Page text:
Research demonstrates some genetic counselors self-disclose while others do not when patients’ request self-disclosure. Limited psychotherapy research suggests skillfulness matters more than type of counselor response. This survey research assessed perceived skillfulness of genetic counselor self-disclosures and non-disclosures. Genetic counselors (n = 147) and proxy patients, women from the public (n = 201), read a hypothetical prenatal genetic counseling scenario and different counselor responses to the patient's question, What would you do if you were me? Participants were randomized either to a self-disclosure study (Study 1) or non-disclosure study (Study 2) and, respectively, rated the skillfulness of five personal disclosures and five professional disclosures or five decline to disclose and five redirecting non-disclosures. Counselor responses in both studies varied by intention (corrective, guiding, interpretive, literal, or reassuring). Participants also described what they thought made a response skillful. A three-way mixed ANOVA in both studies analyzed skillfulness ratings as a function of sample (proxy patient, genetic counselor), response type (personal, professional self-disclosure, or redirecting, declining non-disclosure), and response intention. Both studies found a significant three-way interaction and strong main effect for response intention. Responses rated highest in skillfulness by both genetic counselors and proxy patients in Study 1 were a guiding personal self-disclosure and a personal reassuring self-disclosure. The response rated highest in skillfulness by both samples in Study 2 was a redirecting non-disclosure with a reassuring intention. Proxy patients in both studies rated all literal responses as more skillful than genetic counselors. Participants’ commonly described a skillful response as offering guidance and/or reassurance. Counselor intentions and response type appear to influence perceptions, and counselors and patients may not always agree in their perceptions. Consistent with models of practice (e.g., Reciprocal-Engagement Model), genetic counselors generally should aim to convey support and guidance in their responses to prenatal patient self-disclosure requests.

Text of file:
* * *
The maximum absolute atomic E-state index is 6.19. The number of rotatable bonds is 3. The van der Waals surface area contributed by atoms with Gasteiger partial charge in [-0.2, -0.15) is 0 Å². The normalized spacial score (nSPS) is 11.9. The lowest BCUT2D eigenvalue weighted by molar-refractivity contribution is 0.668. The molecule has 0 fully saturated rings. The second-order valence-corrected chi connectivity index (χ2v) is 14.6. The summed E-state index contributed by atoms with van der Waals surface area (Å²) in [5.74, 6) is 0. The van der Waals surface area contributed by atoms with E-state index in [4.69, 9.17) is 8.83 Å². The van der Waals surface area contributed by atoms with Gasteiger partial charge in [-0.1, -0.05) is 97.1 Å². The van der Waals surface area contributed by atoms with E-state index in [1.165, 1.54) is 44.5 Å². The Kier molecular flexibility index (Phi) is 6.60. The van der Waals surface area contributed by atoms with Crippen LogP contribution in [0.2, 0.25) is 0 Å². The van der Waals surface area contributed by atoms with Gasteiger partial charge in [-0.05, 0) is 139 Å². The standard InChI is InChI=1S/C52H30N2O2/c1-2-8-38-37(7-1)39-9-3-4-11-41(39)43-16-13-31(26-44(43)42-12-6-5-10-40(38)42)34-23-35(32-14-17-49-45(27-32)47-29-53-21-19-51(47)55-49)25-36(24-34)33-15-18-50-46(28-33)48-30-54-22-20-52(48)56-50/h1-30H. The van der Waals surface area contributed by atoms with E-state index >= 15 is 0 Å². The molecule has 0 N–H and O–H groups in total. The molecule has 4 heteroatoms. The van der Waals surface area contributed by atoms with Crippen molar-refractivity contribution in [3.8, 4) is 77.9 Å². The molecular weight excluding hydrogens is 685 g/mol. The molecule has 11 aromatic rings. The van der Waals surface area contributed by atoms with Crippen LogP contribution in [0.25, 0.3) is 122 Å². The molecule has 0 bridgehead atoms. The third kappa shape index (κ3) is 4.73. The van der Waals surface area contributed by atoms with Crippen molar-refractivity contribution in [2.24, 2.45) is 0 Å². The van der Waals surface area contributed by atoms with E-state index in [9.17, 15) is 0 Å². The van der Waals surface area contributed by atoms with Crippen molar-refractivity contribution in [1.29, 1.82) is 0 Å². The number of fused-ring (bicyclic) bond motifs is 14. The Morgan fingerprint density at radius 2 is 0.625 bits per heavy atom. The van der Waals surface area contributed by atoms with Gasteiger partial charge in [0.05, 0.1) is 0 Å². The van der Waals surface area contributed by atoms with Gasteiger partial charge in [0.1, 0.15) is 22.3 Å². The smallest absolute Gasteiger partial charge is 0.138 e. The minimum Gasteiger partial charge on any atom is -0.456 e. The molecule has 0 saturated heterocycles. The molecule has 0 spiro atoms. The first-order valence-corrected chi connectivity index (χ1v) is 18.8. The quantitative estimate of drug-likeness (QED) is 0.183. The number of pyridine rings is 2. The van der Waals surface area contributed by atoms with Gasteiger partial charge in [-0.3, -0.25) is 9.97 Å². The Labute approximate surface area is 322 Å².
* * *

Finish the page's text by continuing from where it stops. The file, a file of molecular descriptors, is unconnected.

Bibliographical noteFunding Information:
This study was conducted by Veronica Greve as part of her training to fulfill a master's degree requirement. This project was funded in part by the National Society of Genetic Counselor's Prenatal Special Interest Group's 2017 Spring Grant.
- counseling techniques
- genetic counseling
- genetic counselor perceptions
- genetic counselor self-disclosure
- patient perceptions
- prenatal genetic counseling
- response skillfulness
PubMed: MeSH publication types
- Journal Article
- Research Support, Non-U.S. Gov't